Advent of JavaScript, Day 4

Advent of JS Homepage

Challenge #4 is creating a computer keyboard that jiggles the key it wants you to press:

Screenshot of keyboard

With the project files downloaded and codesandbox‘d into a live CodeSandbox, I’m ready to get going!

User Requirements

Again, let’s start with the User Requirements and speculate how I can solve these:

  • See the computer keyboard centered on the page

Done already via styles.css.

  • A random letter will start to jiggle.

The animation already exists via styles.cssjiggle class.

As for choosing a random letter, each <button> has a data-key that indicates what should be pressed (e.g. TAB). I can randomly pick one of these (ideally, from a dwindling list so repeats don’t happen) and toggle jiggle.

  • The user should type the same key that’s jiggling and it will stop.

I’ll need to double-check the KeyboardEvent properties to support SHIFT & possibly others.

Otherwise, string matching against event.key should be enough!

  • A new, random key will start jiggling

I can have a randomizeKey function that will randomly pick a key from the <button>s and toggle jiggle.

Wiring it Up

So, this was actually a little more fun than I expected!

  1. Getting a list of keys is straightforward:

    let keys = Array.from(document.querySelectorAll('[data-key]'))
  2. So is toggling the jiggle class:

    if (currentKey) currentKey.classList.remove('jiggle')
    currentKey = keys[i]
  3. And listening to events:

    window.addEventListener('keyup', (event) => {
      if (event.key.toUpperCase() === currentKey.getAttribute('data-key')) {

    I also listen to click events so I can click the Capslock button (since I have it mapped to Escape on my keyboard):

    window.addEventListener('click', (event) => {
      if ('data-key')) {


But, what I haven’t done before was swapping variables without an intermediate value and an optimal, simple shuffling algorithm.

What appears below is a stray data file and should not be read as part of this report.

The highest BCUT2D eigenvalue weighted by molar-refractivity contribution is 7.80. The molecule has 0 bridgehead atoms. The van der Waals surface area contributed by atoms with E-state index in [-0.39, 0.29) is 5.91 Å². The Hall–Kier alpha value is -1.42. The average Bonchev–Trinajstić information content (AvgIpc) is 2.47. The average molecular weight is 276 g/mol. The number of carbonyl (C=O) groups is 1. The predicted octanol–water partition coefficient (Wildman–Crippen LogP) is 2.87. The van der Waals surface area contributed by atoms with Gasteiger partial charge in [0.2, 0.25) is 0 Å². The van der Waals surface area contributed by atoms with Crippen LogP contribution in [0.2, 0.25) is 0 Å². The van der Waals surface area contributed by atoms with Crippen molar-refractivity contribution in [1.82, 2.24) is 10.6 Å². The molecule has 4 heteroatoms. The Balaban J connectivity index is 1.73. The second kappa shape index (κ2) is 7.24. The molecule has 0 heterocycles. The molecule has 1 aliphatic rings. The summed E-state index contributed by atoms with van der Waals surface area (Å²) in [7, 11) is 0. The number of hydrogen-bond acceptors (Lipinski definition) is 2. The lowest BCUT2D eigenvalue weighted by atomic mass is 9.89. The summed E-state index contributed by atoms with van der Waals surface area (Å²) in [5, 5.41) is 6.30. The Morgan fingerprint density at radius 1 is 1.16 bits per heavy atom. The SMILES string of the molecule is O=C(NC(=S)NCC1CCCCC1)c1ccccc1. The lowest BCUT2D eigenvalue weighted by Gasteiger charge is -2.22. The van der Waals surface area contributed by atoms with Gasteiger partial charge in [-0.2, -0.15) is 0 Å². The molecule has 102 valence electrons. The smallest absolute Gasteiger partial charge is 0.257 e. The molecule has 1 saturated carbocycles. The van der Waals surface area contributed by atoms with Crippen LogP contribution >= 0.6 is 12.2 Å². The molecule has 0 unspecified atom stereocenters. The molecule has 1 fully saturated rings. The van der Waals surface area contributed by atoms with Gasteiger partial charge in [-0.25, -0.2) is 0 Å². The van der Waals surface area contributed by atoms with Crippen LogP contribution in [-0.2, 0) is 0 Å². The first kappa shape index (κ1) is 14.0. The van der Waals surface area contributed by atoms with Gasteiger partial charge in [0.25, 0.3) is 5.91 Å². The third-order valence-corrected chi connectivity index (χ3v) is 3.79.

1. Swapping variables without an intermediate value is easy with ES6:

    ;[a, b] = [b, a]

    For this use-case, I swapped the random i key with key at the end of the array:

    ;[keys[i], keys[end]] = [keys[end], keys[i]]
  2. Next, I wanted to see if there’s an official algorithm to what I proposed above, and there is: Fisher-Yates Shuffle

    There’s a fantastic visualization from Mike Bostocks:

    const randomizeKey = () => {
      // If there are no available keys left, restart the shuffle
      if (end === 0) end = keys.length
      // Pick a random index from 0 to the end of the array,
      // then shorten the array
      i = Math.floor(Math.random() * end--)
      // Stop jiggling the current key
      if (currentKey) currentKey.classList.remove('jiggle')
      currentKey = keys[i]
      // Swap random key with the key at the end.
      // This ensures it won't get picked again since it's been "shuffled" out to the end
      ;[keys[i], keys[end]] = [keys[end], keys[i]]
    1. Initially, the end index is the length of the array.
    2. We randomly pick i from 0 to the end of the array.
    3. We decrement end by 1 so that we can move the random keys to the end of the array.
    4. Using the previous swap algorithm, we swap the randomly selected key with the unshuffled key at the end.
    5. After we finish shuffling and the end is 0, we reset it back to keys.length & reshuffle the shuffled array all over again.


I spent the most time actually writing this blog post and porting over Mike Bostock’s visualization :)